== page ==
Lupus confirmed as risk factor for cervical cancer

June 9, 2016, European League Against Rheumatism

The results of a study presented today at the European League Against Rheumatism Annual Congress (EULAR 2016) found a doubled risk of pre-malignant cervical changes, and potentially also an increased risk of cervical cancer, among women with Systemic Lupus Erythematosus (SLE) compared to the general female population. The highest risks were found in women with SLE who were treated with immunosuppressant drugs. These findings highlight the importance of regular cervical screening in all women with SLE, regardless of whether the increased risk is due to disease severity or treatment.

"Previous evidence that SLE or its treatment might increase the risk of cervical neoplasia has been inconclusive," , said lead investigator Dr Hjalmar Wadström from the Department of Medicine Solna, Karolinska Institutet, Stockholm. "Our findings have confirmed that SLE is a risk factor for cervical malignancies, even after adjusting for important risk determinants such as previous cervical screening."

SLE is a chronic inflammatory disease that can affect any organ and system, but mainly involves the joints, kidneys and skin. SLE predominately affects women, occurring 10 times more often than in men, and often starting when they are in their 20s and 30s.

Between 2006 and 2012, the rate of or among a cohort of women with SLE was twice the rate in a matched general population (adjusted for age, sex, education level, healthcare utilisation, number of children, marital status, family history of , and prior ). The rate was higher among those women treated with a systemic immunosuppressive drug, compared to those treated with only an antimalarial without additional immunosuppressive treatment.

Results were similar for the risk of cervical dysplasia at different stages of severity, however, this comparison was less significant due to limited numbers of events and follow-up time.

Explore further: Inactive women may face higher risk for cervical cancer

Related Stories

Inactive women may face higher risk for cervical cancer

May 13, 2016
(HealthDay)—Women who are sedentary appear more likely to develop cervical cancer, but just 30 minutes of exercise each week might significantly reduce that risk, new research suggests.

Female IBD patients: Stay up-to-date on your cervical cancer screening

March 26, 2015
Women with inflammatory bowel disease (IBD) may be at increased risk of cervical dysplasia and cancer, according to a new study published in Clinical Gastroenterology and Hepatology, the official clinical practice journal ...

ACOG: New recommendations for cervical cancer screening

December 23, 2015
(HealthDay)—In a practice bulletin published in the January issue of Obstetrics & Gynecology, new recommendations are presented for cervical cancer screening and prevention.

Women with lupus and APS at risk of reduced fertility and pregnancy complication

June 11, 2015
New recommendations by EULAR for women's health and pregnancy in patients with systemic lupus erythematosus (SLE) and/or antiphospholipid syndrome (APS) were presented today at the European League Against Rheumatism Annual ...

Study suggests risk of cervical or vaginal cancer higher in women previously treated for pre-cancerous cells on cervix

January 14, 2014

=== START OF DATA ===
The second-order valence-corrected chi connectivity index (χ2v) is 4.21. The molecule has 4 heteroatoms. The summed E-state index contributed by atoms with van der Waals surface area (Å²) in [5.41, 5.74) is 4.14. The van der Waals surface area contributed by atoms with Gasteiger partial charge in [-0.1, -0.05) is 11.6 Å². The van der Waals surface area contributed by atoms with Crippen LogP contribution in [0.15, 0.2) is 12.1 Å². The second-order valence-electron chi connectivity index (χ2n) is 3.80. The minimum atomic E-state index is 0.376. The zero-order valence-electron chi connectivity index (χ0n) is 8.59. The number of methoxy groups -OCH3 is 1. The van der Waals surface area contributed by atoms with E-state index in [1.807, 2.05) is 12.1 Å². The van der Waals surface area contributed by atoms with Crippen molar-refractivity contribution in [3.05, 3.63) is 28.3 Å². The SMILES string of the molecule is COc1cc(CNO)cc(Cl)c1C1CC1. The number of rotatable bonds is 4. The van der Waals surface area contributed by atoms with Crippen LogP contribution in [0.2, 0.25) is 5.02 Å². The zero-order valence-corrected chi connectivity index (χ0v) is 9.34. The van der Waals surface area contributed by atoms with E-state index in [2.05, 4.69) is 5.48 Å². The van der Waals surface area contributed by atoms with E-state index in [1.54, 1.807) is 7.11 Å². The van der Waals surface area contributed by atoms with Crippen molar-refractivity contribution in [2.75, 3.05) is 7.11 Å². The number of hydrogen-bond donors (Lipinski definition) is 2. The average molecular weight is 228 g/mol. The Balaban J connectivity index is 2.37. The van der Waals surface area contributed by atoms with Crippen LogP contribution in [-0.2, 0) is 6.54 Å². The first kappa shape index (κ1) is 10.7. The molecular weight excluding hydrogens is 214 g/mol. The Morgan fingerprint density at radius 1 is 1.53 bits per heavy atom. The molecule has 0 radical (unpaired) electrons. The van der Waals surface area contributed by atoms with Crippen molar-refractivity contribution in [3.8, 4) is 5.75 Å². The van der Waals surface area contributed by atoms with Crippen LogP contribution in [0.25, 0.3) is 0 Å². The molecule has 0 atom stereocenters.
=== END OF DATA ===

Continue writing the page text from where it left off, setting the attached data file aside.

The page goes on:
Women previously treated for abnormal cells on the cervix (CIN3 or cervical intraepithelial neoplasia grade 3) are at an increased risk of developing and dying from cervical or vaginal cancer compared with the general female ...

Antibody targets and destroys cells implicated in systemic lupus erythmatosis

May 5, 2016
Systemic lupus erythematosus (SLE) is a chronic autoimmune disease that affects multiple organ systems. Autoantibodies, which are produced by B cells, contribute to development of SLE. Recent studies have also shown that ...

Recommended for you

Researchers decipher the genome in chronic lymphocytic leukaemia

May 23, 2018
A team of researchers from University of Barcelona (UB) and their collaborators report for the first time the complete epigenome of chronic lymphocytic leukaemia, the most common type of leukaemia. The study, published in ...

Scientists discover how breast cancer hibernates: study

May 22, 2018
Scientists have identified the mechanism that allows breast cancer cells to lie dormant in other parts of the body only to reemerge years later with lethal force, according to a study published Tuesday.

Researcher: Big data, networks identify cell signaling pathways in lung cancer

May 22, 2018
A team of scientists led by University of Montana cell biologist Mark Grimes has identified networks inside lung cancer cells that will help understand this cancer and fight it with drug treatments.

Downward-facing mouse: Stretching reduces tumor growth in mouse model of breast cancer

May 22, 2018
Many cancer patients seek out gentle, movement-based stretching techniques such as yoga, tai chi and qigong, but does stretching have an effect on cancer? While many animal studies have attempted to quantify the effects of ...

Resetting the epigenetic balance for cancer therapy

May 22, 2018
Though mutations in a gene called MLL3 are common across many types of cancers, their relationship to the development of the disease has been unclear. Now, a Northwestern Medicine study has identified an epigenetic imbalance ...

Compound in citrus oil could reduce dry mouth in head, neck cancer patients

May 21, 2018
A compound found in citrus oils could help alleviate dry mouth caused by radiation therapy in head and neck cancer patients, according to a new study by researchers at the Stanford University School of Medicine.

0 comments

Please sign in to add a comment. Registration is free, and takes less than a minute. Read more

Click here to reset your password.
Sign in to get notified via email when new comments are made.